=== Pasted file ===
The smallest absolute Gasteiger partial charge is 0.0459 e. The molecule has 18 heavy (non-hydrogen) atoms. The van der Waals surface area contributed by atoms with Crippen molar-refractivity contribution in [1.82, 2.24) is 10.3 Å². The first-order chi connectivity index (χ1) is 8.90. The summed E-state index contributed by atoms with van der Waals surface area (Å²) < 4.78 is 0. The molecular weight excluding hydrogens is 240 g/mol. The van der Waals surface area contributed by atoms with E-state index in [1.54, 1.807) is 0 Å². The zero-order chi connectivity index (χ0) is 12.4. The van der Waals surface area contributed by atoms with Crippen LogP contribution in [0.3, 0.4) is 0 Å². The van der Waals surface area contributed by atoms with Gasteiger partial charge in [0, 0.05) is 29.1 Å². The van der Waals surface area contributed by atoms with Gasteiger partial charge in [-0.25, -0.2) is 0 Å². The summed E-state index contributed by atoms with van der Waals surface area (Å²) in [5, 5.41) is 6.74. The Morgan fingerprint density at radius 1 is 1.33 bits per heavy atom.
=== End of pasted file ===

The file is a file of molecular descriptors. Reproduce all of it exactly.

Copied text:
The smallest absolute Gasteiger partial charge is 0.0459 e. The molecule has 18 heavy (non-hydrogen) atoms. The van der Waals surface area contributed by atoms with Crippen molar-refractivity contribution in [1.82, 2.24) is 10.3 Å². The first-order chi connectivity index (χ1) is 8.90. The summed E-state index contributed by atoms with van der Waals surface area (Å²) < 4.78 is 0. The molecular weight excluding hydrogens is 240 g/mol. The van der Waals surface area contributed by atoms with E-state index in [1.54, 1.807) is 0 Å². The zero-order chi connectivity index (χ0) is 12.4. The van der Waals surface area contributed by atoms with Crippen LogP contribution in [0.3, 0.4) is 0 Å². The van der Waals surface area contributed by atoms with Gasteiger partial charge in [0, 0.05) is 29.1 Å². The van der Waals surface area contributed by atoms with Gasteiger partial charge in [-0.25, -0.2) is 0 Å². The summed E-state index contributed by atoms with van der Waals surface area (Å²) in [5, 5.41) is 6.74. The Morgan fingerprint density at radius 1 is 1.33 bits per heavy atom.